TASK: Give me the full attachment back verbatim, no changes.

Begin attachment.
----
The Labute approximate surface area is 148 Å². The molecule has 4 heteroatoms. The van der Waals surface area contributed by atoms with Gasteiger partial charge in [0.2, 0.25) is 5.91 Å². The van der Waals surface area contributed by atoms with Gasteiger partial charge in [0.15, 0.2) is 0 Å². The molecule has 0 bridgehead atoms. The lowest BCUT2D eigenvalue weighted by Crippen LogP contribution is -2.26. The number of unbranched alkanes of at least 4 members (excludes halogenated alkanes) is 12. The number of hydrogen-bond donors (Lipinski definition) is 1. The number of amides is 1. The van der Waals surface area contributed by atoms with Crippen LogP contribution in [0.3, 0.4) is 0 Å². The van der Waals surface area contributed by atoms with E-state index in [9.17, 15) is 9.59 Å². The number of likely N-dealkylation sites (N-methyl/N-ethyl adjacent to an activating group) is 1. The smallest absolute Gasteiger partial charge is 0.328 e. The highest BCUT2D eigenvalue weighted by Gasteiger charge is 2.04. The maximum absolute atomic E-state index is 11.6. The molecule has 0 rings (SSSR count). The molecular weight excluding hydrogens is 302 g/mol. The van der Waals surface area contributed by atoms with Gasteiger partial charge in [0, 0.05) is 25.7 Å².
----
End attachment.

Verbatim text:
The Labute approximate surface area is 148 Å². The molecule has 4 heteroatoms. The van der Waals surface area contributed by atoms with Gasteiger partial charge in [0.2, 0.25) is 5.91 Å². The van der Waals surface area contributed by atoms with Gasteiger partial charge in [0.15, 0.2) is 0 Å². The molecule has 0 bridgehead atoms. The lowest BCUT2D eigenvalue weighted by Crippen LogP contribution is -2.26. The number of unbranched alkanes of at least 4 members (excludes halogenated alkanes) is 12. The number of hydrogen-bond donors (Lipinski definition) is 1. The number of amides is 1. The van der Waals surface area contributed by atoms with Crippen LogP contribution in [0.3, 0.4) is 0 Å². The van der Waals surface area contributed by atoms with E-state index in [9.17, 15) is 9.59 Å². The number of likely N-dealkylation sites (N-methyl/N-ethyl adjacent to an activating group) is 1. The smallest absolute Gasteiger partial charge is 0.328 e. The highest BCUT2D eigenvalue weighted by Gasteiger charge is 2.04. The maximum absolute atomic E-state index is 11.6. The molecule has 0 rings (SSSR count). The molecular weight excluding hydrogens is 302 g/mol. The van der Waals surface area contributed by atoms with Gasteiger partial charge in [0, 0.05) is 25.7 Å².